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1st U.S. Coronavirus Case Of Unknown Origin From Solano County, Treated In Sacramento

CBS SF Bay Area logoCBS SF Bay Area 2/27/2020 Syndicated Local – CBS San Francisco
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SAN FRANCISCO (CBS SF) — Health officials have confirmed that a new coronavirus case of unknown origin has been diagnosed in Solano County. An official with the Centers for Disease Control and Prevention confirmed the diagnosis late Wednesday afternoon. The patient is receiving medical care at UC Davis Medical Center in Sacramento, UC Davis officials said Wednesday night. The California Department of Public Health then confirmed the individual is a resident of Solano County.

UC Davis Medical Center said the patient was transferred there from another Northern California hospital on Wednesday, Feb. 19. Upon arrival, the patient had already been intubated, was on a ventilator and was given droplet protection orders because of an “undiagnosed and suspected viral condition.”

The patient tested positive for COVID-19 on Wednesday. The patient wasn’t immediately tested for COVID-19 because the patient “did not fit the existing CDC criteria,” the UC Davis memo said. “UC Davis Health does not control the testing process,” it continued.

UC Davis infectious disease expert Dr. Dean Blumberg says that the testing for the virus is limited right now. “We’d like to have more widespread testing so we know where this virus is, who is sick and who is at risk,” said Dr. Blumberg.

This is the first case in the state not associated with the Diamond Princess cruise ship or with someone who had returned to Northern California from visiting China.

The new case is also the first sign of the virus possibly spreading in a local community outside of cases that have been under quarantine. It’s the possible first case of person-to-person transmission of the novel virus in the country among the general public.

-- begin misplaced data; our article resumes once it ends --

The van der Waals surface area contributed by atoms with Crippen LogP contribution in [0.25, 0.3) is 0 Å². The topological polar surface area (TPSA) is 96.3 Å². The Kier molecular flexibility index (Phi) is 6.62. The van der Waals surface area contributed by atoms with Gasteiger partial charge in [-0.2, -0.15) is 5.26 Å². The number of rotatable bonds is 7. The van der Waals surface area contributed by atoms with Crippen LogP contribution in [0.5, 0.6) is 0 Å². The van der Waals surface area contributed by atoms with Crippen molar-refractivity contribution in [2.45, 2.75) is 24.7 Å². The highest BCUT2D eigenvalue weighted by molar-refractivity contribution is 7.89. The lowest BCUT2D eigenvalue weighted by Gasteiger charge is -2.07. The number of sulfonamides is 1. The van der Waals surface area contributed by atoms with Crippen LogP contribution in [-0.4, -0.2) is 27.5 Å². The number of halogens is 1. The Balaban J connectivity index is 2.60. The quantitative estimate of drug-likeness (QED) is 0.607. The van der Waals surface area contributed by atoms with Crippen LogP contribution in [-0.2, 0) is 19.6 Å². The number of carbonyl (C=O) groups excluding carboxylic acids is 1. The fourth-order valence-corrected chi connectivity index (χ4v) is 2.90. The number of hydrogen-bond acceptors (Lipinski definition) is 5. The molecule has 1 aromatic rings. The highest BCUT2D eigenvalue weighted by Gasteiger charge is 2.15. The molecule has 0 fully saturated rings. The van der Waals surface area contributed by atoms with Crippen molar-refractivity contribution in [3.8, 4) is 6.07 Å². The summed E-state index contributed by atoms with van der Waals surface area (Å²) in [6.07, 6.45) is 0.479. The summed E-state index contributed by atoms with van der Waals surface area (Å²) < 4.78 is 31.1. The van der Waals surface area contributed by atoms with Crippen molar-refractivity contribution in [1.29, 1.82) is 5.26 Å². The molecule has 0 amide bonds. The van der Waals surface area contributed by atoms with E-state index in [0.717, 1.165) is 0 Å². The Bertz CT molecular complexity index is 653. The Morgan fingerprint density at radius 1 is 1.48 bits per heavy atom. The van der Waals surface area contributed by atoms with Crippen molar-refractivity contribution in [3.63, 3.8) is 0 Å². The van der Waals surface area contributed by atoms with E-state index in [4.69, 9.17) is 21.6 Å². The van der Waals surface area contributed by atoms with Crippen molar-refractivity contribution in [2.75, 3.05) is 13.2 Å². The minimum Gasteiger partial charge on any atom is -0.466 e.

“There are probably other cases out there in the community that we don’t know about,” said Blumberg. He says this one patient getting sick means the disease may be spreading in the Bay Area.

“We have other cases that are currently circulating in the community and that anybody can get it,” says Dr. Blumberg.

“At this time, the patient’s exposure is unknown,” a press release from the CDC read. “It’s possible this could be an instance of community spread of COVID-19, which would be the first time this has happened in the United States. Community spread means spread of an illness for which the source of infection is unknown. It’s also possible, however, that the patient may have been exposed to a returned traveler who was infected.”

The CDC said the case “was detected through the U.S. public health system — picked up by astute clinicians.”

UC Davis says out of an abundance of caution, a handful of employees who cared for the patient will stay home to see if they get sick.

The new case brings the total number of coronavirus cases in the United States to 15.

California congressman John Garamendi, who represents the state’s District 3 that includes Sacramento County, said he’s aware of the patient being treated. “I am in close contact with the U.S. Centers for Disease Control and the State of California and will pass along any updates as they become available,” he said in a tweet.